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Research ArticleOpen Access

Assessment of Microbial Contamination if “As Received”and “Bench-Top Exposed” Orthodontic Materials: A VitroMicrobiologic Investigation Volume 1 - Issue 3

Shikha Rastogi*

  • Consultant Orthodontist, India

Received: July 21, 2017;   Published: August 21, 2017

Corresponding author: Shikha Rastogi, Consultant Orthodontist, House number 1224, Sector 9, Faridabad-121006, Haryana

DOI: 10.26717/BJSTR.2017.01.000288


Introduction: The assumption of sterility of packed materials used in orthodontics may lead practitioners to use them without the necessary sterilization. Hence, this study was undertaken to assess the microbial contamination of the orthodontic materials “as received” from the manufacturers and materials exposed to the clinical environment before using it in the patient.

Materials & Methods:Orthodontic materials obtained from 3 different manufacturers (3M, GAC, TP Orthodontics) were divided into 2 categories (“as received” from the manufacturers and “bench top” materials exposed to the clinical environment). Microbiological investigation was carried out using aerobic and anaerobic culture media. Identification of Bacterial species was done and colony forming units (CFU/ml) were measured.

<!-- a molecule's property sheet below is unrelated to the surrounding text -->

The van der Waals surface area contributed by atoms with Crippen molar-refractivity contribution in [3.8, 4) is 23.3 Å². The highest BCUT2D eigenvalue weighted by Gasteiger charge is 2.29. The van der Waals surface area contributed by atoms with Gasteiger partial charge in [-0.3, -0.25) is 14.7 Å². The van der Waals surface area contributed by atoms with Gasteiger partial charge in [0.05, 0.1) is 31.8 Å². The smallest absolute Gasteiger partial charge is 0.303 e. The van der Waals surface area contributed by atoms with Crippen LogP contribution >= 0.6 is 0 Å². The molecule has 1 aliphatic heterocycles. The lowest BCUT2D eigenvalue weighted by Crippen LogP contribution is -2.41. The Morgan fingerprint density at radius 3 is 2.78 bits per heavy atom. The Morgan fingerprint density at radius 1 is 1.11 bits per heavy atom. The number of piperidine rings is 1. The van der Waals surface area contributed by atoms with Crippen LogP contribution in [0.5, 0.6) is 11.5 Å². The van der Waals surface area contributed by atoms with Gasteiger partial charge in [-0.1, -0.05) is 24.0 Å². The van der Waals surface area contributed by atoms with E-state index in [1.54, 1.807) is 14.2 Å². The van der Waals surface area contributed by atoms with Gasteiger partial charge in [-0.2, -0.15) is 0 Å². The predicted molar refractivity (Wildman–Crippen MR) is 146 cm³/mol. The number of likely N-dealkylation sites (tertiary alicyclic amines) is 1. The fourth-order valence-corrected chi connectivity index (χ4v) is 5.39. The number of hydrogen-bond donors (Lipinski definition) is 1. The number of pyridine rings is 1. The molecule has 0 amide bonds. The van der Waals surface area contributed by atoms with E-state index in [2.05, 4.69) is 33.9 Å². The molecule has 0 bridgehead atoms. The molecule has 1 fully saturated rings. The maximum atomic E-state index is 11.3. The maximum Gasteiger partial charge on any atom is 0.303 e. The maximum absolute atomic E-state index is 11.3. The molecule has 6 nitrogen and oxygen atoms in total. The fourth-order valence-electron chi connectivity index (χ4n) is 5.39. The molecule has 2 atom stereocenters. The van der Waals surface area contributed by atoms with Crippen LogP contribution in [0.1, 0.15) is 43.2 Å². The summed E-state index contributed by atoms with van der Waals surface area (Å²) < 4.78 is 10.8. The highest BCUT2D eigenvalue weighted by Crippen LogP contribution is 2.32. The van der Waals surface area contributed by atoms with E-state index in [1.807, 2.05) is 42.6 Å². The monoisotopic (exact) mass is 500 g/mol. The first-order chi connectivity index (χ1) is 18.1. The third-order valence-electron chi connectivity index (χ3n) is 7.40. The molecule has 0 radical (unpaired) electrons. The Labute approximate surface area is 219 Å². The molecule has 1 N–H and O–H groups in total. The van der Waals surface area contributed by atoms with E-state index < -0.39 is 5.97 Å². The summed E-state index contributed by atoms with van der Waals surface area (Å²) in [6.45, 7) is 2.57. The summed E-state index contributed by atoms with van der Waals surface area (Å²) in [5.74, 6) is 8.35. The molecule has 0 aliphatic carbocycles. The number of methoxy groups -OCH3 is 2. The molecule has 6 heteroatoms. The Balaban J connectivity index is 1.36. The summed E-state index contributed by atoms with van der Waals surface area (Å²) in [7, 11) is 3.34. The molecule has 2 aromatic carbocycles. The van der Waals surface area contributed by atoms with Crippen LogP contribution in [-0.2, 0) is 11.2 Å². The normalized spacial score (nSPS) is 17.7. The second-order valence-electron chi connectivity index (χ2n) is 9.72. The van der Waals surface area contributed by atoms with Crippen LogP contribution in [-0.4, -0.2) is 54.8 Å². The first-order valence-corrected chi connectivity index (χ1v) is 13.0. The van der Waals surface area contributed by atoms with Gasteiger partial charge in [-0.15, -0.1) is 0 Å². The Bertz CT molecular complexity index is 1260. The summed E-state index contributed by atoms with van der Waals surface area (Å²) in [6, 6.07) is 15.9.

Results: The most commonly used orthodontic materials were found to be contaminated. The species identified were Klebsiella, Streptococci and Citrobacter from elastomeric chains, molar bands, buccal tubes and lingual sheaths.

Conclusion: new packed materials are not always free from bacterial contamination and it is pivotal for manufacturers to state and the practitioners to ensure the sterility of materials before use.


The role of Sterilization is indispensable in daily clinical practice. Although all the instruments used in Orthodontics, as in dentistry, are sterilized before use, the same is not true for orthodontic archwires, brackets, and bands. The orthodontic materials are used “as received” from the manufacturers, often with the assumption that the level of hygiene in the manufacturing process and subsequent transportation is sufficient to allow them for clinical use. In an era, where the orthodontic armamentarium has been upgraded with novel therapeutic systems, it becomes an integral part of the clinical practice to know all relevant aspects of sterilization.